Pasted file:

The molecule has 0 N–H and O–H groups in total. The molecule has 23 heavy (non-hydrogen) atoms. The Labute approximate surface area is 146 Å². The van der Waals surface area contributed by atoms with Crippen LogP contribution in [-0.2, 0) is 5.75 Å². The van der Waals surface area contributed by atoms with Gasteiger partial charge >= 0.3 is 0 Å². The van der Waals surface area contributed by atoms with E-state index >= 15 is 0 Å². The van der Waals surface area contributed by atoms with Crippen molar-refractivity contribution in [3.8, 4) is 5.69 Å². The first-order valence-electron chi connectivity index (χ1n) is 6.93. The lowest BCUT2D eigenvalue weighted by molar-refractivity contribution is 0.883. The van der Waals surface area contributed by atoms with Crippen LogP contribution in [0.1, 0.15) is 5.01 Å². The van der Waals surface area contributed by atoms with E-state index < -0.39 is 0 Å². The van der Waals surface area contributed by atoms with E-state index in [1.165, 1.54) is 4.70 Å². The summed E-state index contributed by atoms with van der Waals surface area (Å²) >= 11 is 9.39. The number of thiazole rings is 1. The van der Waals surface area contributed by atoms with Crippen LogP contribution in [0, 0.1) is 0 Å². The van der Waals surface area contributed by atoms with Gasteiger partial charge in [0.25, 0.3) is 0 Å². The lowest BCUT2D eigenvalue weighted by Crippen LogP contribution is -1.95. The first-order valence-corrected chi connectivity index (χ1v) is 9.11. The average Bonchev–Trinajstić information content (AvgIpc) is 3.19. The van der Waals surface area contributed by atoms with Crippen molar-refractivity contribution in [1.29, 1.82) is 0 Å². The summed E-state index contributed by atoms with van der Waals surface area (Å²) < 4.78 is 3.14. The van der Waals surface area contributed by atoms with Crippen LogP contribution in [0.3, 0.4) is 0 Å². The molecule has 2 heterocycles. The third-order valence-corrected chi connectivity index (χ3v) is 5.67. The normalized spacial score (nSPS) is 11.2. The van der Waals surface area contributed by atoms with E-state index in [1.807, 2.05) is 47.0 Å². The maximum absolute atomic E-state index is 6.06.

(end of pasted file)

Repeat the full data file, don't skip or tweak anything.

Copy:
The molecule has 0 N–H and O–H groups in total. The molecule has 23 heavy (non-hydrogen) atoms. The Labute approximate surface area is 146 Å². The van der Waals surface area contributed by atoms with Crippen LogP contribution in [-0.2, 0) is 5.75 Å². The van der Waals surface area contributed by atoms with Gasteiger partial charge >= 0.3 is 0 Å². The van der Waals surface area contributed by atoms with E-state index >= 15 is 0 Å². The van der Waals surface area contributed by atoms with Crippen molar-refractivity contribution in [3.8, 4) is 5.69 Å². The first-order valence-electron chi connectivity index (χ1n) is 6.93. The lowest BCUT2D eigenvalue weighted by molar-refractivity contribution is 0.883. The van der Waals surface area contributed by atoms with Crippen LogP contribution in [0.1, 0.15) is 5.01 Å². The van der Waals surface area contributed by atoms with E-state index < -0.39 is 0 Å². The van der Waals surface area contributed by atoms with E-state index in [1.165, 1.54) is 4.70 Å². The summed E-state index contributed by atoms with van der Waals surface area (Å²) >= 11 is 9.39. The number of thiazole rings is 1. The van der Waals surface area contributed by atoms with Crippen LogP contribution in [0, 0.1) is 0 Å². The van der Waals surface area contributed by atoms with Gasteiger partial charge in [0.25, 0.3) is 0 Å². The lowest BCUT2D eigenvalue weighted by Crippen LogP contribution is -1.95. The first-order valence-corrected chi connectivity index (χ1v) is 9.11. The average Bonchev–Trinajstić information content (AvgIpc) is 3.19. The van der Waals surface area contributed by atoms with Crippen molar-refractivity contribution in [1.29, 1.82) is 0 Å². The summed E-state index contributed by atoms with van der Waals surface area (Å²) < 4.78 is 3.14. The van der Waals surface area contributed by atoms with Crippen LogP contribution in [0.3, 0.4) is 0 Å². The molecule has 2 heterocycles. The third-order valence-corrected chi connectivity index (χ3v) is 5.67. The normalized spacial score (nSPS) is 11.2. The van der Waals surface area contributed by atoms with E-state index in [1.807, 2.05) is 47.0 Å². The maximum absolute atomic E-state index is 6.06.